be submitted for Regental ap-
proval.

Until recently, we did not charge U-M students buying books and
supplies the four per cent Michigan sales tax because of a loophole
in the State law.
But while you were home for the holidays, eating the Christmas
goose and just generally whooping it up, the Michigan Legislature
CHANGED THE LAW. Now we are REQUIRED to charge everyone
the four per cent.
We wish we didn't have to, and we felt you deserved an explana-
tion .
But we still discount school supplies a phenomenal FIFTEEN PER
CENT, and we knock five per cent off all new, books, plus we have
thousands of used course books, cheap.
-the U CELLAR
IN THE UNION

Prof. Withe named as
new dean of curriculum

l

Subscribe to The Michigan Daily
764-0558

(Continued from Page 1)
at the University.
On this campus, while praising'
experiments like Course Mart and1
Pilot Programs, he finds fault
with standardized departmental
structure.
"I would encourage criticism of
the departments," says the spe-
cialist in Latin. "The advantage of
Course mart is that it doesn't
float a course within any depart-
ment and can create a 'micro-
climate'-areas which may not fit
in any department.
"It often seems that as soon as
you get a (departmental) course,
it stays there regardless of its
merit," says Witke. "If students
have had an interesting exchange
of ideas and the course has been
profitable it is automatically
thought it should be kept.
Still head of the Comparative
Languages program, Witke sees
Uof M
Riding Club
MASS MEETING
MON., JAN. 17
7:30
UNION BALLROOM
Everyone Welcome
Questions-call Don, 769-3369

particular promise in expanding
inter - departmental programs.
"The exciting things now are be-
tween the old majors - things
like religious studies."
Beyond trying to find new
ideas for courses from students
and faculty, Witke offers no for-
mulated plans for his loosely-de-
fined post. But he willingly admits
that he is "still learning"-which
complements what he sees as his
basic problem.
"Our problem is that we have
a very bad record in predicting-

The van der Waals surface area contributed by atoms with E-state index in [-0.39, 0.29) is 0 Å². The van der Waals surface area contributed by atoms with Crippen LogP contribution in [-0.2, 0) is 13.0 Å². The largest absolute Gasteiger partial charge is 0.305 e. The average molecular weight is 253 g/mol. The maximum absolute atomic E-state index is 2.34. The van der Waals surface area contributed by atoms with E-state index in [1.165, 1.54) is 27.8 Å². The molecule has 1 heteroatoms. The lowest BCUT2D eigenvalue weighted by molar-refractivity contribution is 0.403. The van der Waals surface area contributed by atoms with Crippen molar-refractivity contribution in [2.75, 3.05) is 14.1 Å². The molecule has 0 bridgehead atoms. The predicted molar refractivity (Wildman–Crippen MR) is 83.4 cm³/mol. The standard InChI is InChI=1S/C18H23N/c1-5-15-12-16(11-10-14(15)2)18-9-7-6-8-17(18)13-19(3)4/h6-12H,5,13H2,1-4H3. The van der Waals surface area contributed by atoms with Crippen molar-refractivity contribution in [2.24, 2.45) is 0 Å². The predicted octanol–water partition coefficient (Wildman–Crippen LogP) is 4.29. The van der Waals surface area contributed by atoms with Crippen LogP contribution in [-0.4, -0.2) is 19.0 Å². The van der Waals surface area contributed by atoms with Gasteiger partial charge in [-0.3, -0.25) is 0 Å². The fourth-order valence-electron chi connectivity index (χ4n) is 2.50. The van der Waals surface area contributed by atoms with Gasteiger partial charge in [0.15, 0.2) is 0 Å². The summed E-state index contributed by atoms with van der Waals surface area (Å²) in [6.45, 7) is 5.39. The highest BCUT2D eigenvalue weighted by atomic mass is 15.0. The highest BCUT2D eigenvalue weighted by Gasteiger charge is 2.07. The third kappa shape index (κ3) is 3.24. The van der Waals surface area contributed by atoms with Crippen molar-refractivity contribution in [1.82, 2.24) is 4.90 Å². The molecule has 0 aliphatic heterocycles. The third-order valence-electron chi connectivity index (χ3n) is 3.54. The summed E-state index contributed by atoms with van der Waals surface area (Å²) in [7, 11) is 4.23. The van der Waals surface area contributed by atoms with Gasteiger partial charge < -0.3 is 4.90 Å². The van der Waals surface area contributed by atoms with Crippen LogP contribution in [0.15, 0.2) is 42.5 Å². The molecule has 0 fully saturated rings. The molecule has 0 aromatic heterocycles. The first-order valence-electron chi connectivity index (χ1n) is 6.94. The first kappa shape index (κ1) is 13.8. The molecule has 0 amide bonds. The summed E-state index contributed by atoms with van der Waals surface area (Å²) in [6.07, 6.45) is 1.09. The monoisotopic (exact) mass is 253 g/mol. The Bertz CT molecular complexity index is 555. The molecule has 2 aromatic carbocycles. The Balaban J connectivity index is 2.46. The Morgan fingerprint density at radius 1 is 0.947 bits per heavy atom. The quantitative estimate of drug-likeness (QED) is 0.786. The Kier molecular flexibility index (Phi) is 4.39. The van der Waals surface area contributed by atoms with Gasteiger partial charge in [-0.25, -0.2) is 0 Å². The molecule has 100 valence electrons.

we respond to crises in education,
but don"t forsee them very well."
It's about time!
A calendar of men
for women.
Start the New Year with the most un-
usual calendar you've ever seen. The
1972 Calendar of Men for Women. A
photographic, not pornographic study of
12 unique men.
This is a large hanging calendar (13" x
19"), 13 pages (including cover). It's the
first of its kind and will surely become a
collector's item.
Isn't it about time men became objects
for hanging?
Special student price $2.50. Nationally
advertised at $3.95.
Calendar, P.O. Box 827
Farmingdale, N.Y.11735
Please rush-calendars at $2.50 ea. (plus
50 cents postage and handling). Enclosed
is my check/money order for

I

I

Vets spark war protests

EVERYTHING
WE DON'T HAVE,
BUT,
WHO COMES CLOSER THAN
ULICH'S?0

(Continued from Page 1)
"The air war is escalating,"
explains Mike Lewis. "In the
Air Force I was involved in tar-
get selection and I'm aware of
what the air war does. It's the
mass killer. It's more important
to drop a certain amount of
bomb than to find out that you're
firing on Laotians who live in
caves and who could care less
about the war."
Lewis says he feels that the
withdrawal -of ground troops by
the President is relatively un-
important. "It will be interest-
ing to see how much of the Air
Force, which is mostly stationed
in Thailand, is brought home.
It only takes a few men to drop
alot of bombs."
In Ann Arbor, the VVAW has
CORRECTION
The Daily incorrectly report-
ed yesterday that the 13 Uni-
versity professors that are di-
recting the Program for Edu-
cational and Social Change
(PESC) "represent" the Pilot
Program, the residential col-
lege, and the literary college.
The 13 professors are affiliated
with these units, but the units
themselves are not involved in
PESC. The Daily regrets the
error.
TV & Stereo Rentals
$10.00 per month
NO DEPOSIT
FREE DELIVERY, PICK UP
AND SERVICE
CALL:
NEJAC TV RENTALS
662-5671
For the Student Body:
*.Jeans
* Bells
* Flares
off
t, kI/IWiATV

expressed anger that the anti-
war halftime was not allowed
at the Rose Bowl. Reade was
suspicious saying that the band's
215-0 vote against the show
"looked fishy, kind of like Gen-
eral Thieu's mandate."
The veterans plan mostly edu-
cational action for the winter,
with speaking engagements and
perhaps some guerrilla theatre.
One member discussed the pos-
sibility that they would join the
Detroit group's' 'Tet offensive"
against local corporations.
The "offensive" began late
last month with a demonstration
against GM war production and
a mock trial and execution of
the chairman of the board, Rich-
ard Gerstenberg, for war crimes.

1

- -- -- - - w w W W W W

11

I

HAl RCUTS
and
THINGS
Michigan Union

ARMY-NAVY
BIVOUAC SURPLUS
10:10-5:30 514 E. William 761-6207
-JUST IN-
REGULATION FIELD JACKETS
X24.00

print name
address-
(make c

1q.

,eck/M.O. payable to Calendar)

I

K
Program for Educational& Social Change
PESC-
"A community of students, teachers and workers within
and outside the University of Michigan. We invite others
to join our efforts to study social and educational change
and provide flexible opportunities to facilitate that
study."
t PESC-
makes it possible for you to:
e define your major interest as educational and social change
* create an interdisciplinary problem-oriented course of study
* form a group within a course to work on specific topics
* through talking to an instructor, create an independent reading
course for yourself
" expand the scope of learning to encompass community action
STUDY: COMMUNITY CONTROL in Washtenaw County, course
led by Charles Thomas and Hank Bryant of Black Economic De-
velopment League, and other community leaders
Community Control of Prisons led by John Sinclair-or any of 50

4"